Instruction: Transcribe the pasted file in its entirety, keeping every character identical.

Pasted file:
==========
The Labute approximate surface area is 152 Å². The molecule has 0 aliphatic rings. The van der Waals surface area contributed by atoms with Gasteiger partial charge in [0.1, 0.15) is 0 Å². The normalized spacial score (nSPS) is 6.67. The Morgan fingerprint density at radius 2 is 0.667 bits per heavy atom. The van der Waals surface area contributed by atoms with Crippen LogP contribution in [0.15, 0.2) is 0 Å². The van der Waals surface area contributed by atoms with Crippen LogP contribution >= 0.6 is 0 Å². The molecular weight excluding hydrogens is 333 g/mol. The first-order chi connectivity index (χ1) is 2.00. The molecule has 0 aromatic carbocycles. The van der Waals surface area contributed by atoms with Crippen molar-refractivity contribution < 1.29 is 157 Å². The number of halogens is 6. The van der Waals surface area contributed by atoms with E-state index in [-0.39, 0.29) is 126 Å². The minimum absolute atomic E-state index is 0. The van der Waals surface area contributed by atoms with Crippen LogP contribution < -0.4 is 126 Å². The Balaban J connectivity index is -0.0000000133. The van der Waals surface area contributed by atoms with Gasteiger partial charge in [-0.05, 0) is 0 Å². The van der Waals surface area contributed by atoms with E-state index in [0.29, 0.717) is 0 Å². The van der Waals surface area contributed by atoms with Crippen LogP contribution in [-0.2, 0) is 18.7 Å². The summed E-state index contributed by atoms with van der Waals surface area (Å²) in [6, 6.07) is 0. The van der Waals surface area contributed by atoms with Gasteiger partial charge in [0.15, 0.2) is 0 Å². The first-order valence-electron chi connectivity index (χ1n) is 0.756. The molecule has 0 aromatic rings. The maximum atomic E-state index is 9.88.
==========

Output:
The Labute approximate surface area is 152 Å². The molecule has 0 aliphatic rings. The van der Waals surface area contributed by atoms with Gasteiger partial charge in [0.1, 0.15) is 0 Å². The normalized spacial score (nSPS) is 6.67. The Morgan fingerprint density at radius 2 is 0.667 bits per heavy atom. The van der Waals surface area contributed by atoms with Crippen LogP contribution in [0.15, 0.2) is 0 Å². The van der Waals surface area contributed by atoms with Crippen LogP contribution >= 0.6 is 0 Å². The molecular weight excluding hydrogens is 333 g/mol. The first-order chi connectivity index (χ1) is 2.00. The molecule has 0 aromatic carbocycles. The van der Waals surface area contributed by atoms with Crippen molar-refractivity contribution < 1.29 is 157 Å². The number of halogens is 6. The van der Waals surface area contributed by atoms with E-state index in [-0.39, 0.29) is 126 Å². The minimum absolute atomic E-state index is 0. The van der Waals surface area contributed by atoms with Crippen LogP contribution < -0.4 is 126 Å². The Balaban J connectivity index is -0.0000000133. The van der Waals surface area contributed by atoms with Gasteiger partial charge in [-0.05, 0) is 0 Å². The van der Waals surface area contributed by atoms with E-state index in [0.29, 0.717) is 0 Å². The van der Waals surface area contributed by atoms with Crippen LogP contribution in [-0.2, 0) is 18.7 Å². The summed E-state index contributed by atoms with van der Waals surface area (Å²) in [6, 6.07) is 0. The van der Waals surface area contributed by atoms with Gasteiger partial charge in [0.15, 0.2) is 0 Å². The first-order valence-electron chi connectivity index (χ1n) is 0.756. The molecule has 0 aromatic rings. The maximum atomic E-state index is 9.88.